Mining inspector reforms would provide needed updates for safety 

LANSING, Mich.— Legislation recently introduced in the Senate and House of Representatives would update the requirements for individuals to serve as mining inspectors in the state, said sponsors Sen. Ed McBroom and Rep. Greg Markkanen. 

Senate Bill 1121 and House Bill 6240 would remove a requirement currently in state law that requires mining inspectors have at least 10 years’ experience in the profession in order to be elected in counties that currently have only abandoned or idled metallic mineral mines. The bills would also permit counties to form agreements to share mining inspectors. 

“With more than 800 abandoned mine sites in the U.P., it is an important safety issue for our local units to be aware of and be able to timely inspect these areas,” said McBroom, R-Waucedah Township. “When the Western U.P. counties shared that they were having difficulty finding eligible individuals to serve because of restrictions in the state law, it seemed appropriate to look at making necessary and reasonable updates.” 

Gogebic County Administrator Juliane Giackino agreed with the need for the change. 

“This legislation would definitely help the western counties,” said Giackino. “The current law has made it difficult to find qualified individuals that meet the eligibility requirements to serve as our county mining inspector. Also, being able to share inspectors should also assist the counties. We need to keep people safe.”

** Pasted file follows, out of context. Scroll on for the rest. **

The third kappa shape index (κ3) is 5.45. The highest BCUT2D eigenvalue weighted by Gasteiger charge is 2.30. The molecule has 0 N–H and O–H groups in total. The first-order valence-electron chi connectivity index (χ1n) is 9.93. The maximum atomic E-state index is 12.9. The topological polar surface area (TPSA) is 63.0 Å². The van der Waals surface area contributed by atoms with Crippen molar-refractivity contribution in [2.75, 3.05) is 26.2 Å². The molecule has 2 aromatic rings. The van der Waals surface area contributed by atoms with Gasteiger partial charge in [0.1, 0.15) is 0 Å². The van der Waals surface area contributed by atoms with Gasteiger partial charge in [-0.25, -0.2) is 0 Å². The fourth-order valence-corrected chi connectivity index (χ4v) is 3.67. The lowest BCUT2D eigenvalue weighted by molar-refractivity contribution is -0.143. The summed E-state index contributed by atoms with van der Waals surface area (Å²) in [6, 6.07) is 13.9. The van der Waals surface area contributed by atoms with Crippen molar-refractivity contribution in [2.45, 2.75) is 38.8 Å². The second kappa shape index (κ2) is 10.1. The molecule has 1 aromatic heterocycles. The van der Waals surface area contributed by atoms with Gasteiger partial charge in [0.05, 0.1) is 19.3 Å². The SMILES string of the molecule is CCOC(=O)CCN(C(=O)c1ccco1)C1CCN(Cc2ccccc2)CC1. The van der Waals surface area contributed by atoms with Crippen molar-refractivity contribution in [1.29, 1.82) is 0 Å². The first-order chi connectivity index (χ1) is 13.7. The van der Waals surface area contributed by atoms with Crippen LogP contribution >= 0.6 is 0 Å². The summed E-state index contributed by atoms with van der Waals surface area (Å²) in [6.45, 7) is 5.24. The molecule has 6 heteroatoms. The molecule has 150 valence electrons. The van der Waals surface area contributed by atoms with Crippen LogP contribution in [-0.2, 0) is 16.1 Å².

County mining inspectors serve an important role of regularly inspecting abandoned, closed or idled mines. Among other responsibilities, they check for appropriate fencing needs and monitor for caving ground. 

“The U.P. has a long and storied mining tradition that is experiencing a rebirth after years of decline,” said Markkanen, R-Hancock. “While this is great news for our people and the economy, we must be mindful of ensuring that past mining areas remain known and safe for the public who may encounter them.” 

SB 1121 was referred to the Senate Natural Resources Committee for consideration, while HB 6240 was referred to the House Committee onRegulatory Reform. 

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